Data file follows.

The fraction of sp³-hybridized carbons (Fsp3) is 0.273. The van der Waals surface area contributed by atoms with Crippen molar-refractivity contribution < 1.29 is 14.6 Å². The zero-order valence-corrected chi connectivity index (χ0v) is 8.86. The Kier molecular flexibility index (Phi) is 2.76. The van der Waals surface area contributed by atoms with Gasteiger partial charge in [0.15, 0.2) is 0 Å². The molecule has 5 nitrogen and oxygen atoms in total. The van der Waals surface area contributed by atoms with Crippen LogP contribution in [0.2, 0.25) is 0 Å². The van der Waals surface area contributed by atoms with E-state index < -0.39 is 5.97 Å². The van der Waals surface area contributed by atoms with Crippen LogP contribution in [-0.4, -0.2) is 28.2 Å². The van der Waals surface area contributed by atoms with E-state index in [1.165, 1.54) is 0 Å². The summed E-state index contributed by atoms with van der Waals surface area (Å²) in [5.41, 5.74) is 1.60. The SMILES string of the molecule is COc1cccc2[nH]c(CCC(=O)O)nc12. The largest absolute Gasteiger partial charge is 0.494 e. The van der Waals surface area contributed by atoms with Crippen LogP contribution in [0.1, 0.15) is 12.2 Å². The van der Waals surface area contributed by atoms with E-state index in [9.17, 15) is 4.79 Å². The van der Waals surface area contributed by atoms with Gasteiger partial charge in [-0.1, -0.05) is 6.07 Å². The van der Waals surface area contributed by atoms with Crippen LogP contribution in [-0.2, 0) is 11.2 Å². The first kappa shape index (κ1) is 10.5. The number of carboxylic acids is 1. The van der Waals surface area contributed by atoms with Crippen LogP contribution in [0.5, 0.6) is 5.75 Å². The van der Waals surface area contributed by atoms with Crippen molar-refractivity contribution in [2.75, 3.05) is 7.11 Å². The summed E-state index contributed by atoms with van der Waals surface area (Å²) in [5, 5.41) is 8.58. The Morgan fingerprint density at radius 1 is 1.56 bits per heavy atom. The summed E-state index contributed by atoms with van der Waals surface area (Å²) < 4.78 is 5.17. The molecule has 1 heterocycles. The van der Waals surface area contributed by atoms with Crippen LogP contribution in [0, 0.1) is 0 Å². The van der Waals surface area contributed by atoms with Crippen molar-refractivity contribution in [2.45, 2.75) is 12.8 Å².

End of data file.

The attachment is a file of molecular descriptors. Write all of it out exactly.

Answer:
The fraction of sp³-hybridized carbons (Fsp3) is 0.273. The van der Waals surface area contributed by atoms with Crippen molar-refractivity contribution < 1.29 is 14.6 Å². The zero-order valence-corrected chi connectivity index (χ0v) is 8.86. The Kier molecular flexibility index (Phi) is 2.76. The van der Waals surface area contributed by atoms with Gasteiger partial charge in [0.15, 0.2) is 0 Å². The molecule has 5 nitrogen and oxygen atoms in total. The van der Waals surface area contributed by atoms with Crippen LogP contribution in [0.2, 0.25) is 0 Å². The van der Waals surface area contributed by atoms with E-state index < -0.39 is 5.97 Å². The van der Waals surface area contributed by atoms with Crippen LogP contribution in [-0.4, -0.2) is 28.2 Å². The van der Waals surface area contributed by atoms with E-state index in [1.165, 1.54) is 0 Å². The summed E-state index contributed by atoms with van der Waals surface area (Å²) in [5.41, 5.74) is 1.60. The SMILES string of the molecule is COc1cccc2[nH]c(CCC(=O)O)nc12. The largest absolute Gasteiger partial charge is 0.494 e. The van der Waals surface area contributed by atoms with Crippen LogP contribution in [0.1, 0.15) is 12.2 Å². The van der Waals surface area contributed by atoms with E-state index in [9.17, 15) is 4.79 Å². The van der Waals surface area contributed by atoms with Gasteiger partial charge in [-0.1, -0.05) is 6.07 Å². The van der Waals surface area contributed by atoms with Crippen LogP contribution in [-0.2, 0) is 11.2 Å². The first kappa shape index (κ1) is 10.5. The number of carboxylic acids is 1. The van der Waals surface area contributed by atoms with Crippen LogP contribution in [0.5, 0.6) is 5.75 Å². The van der Waals surface area contributed by atoms with Crippen molar-refractivity contribution in [2.75, 3.05) is 7.11 Å². The summed E-state index contributed by atoms with van der Waals surface area (Å²) in [5, 5.41) is 8.58. The Morgan fingerprint density at radius 1 is 1.56 bits per heavy atom. The summed E-state index contributed by atoms with van der Waals surface area (Å²) < 4.78 is 5.17. The molecule has 1 heterocycles. The van der Waals surface area contributed by atoms with Crippen LogP contribution in [0, 0.1) is 0 Å². The van der Waals surface area contributed by atoms with Crippen molar-refractivity contribution in [2.45, 2.75) is 12.8 Å².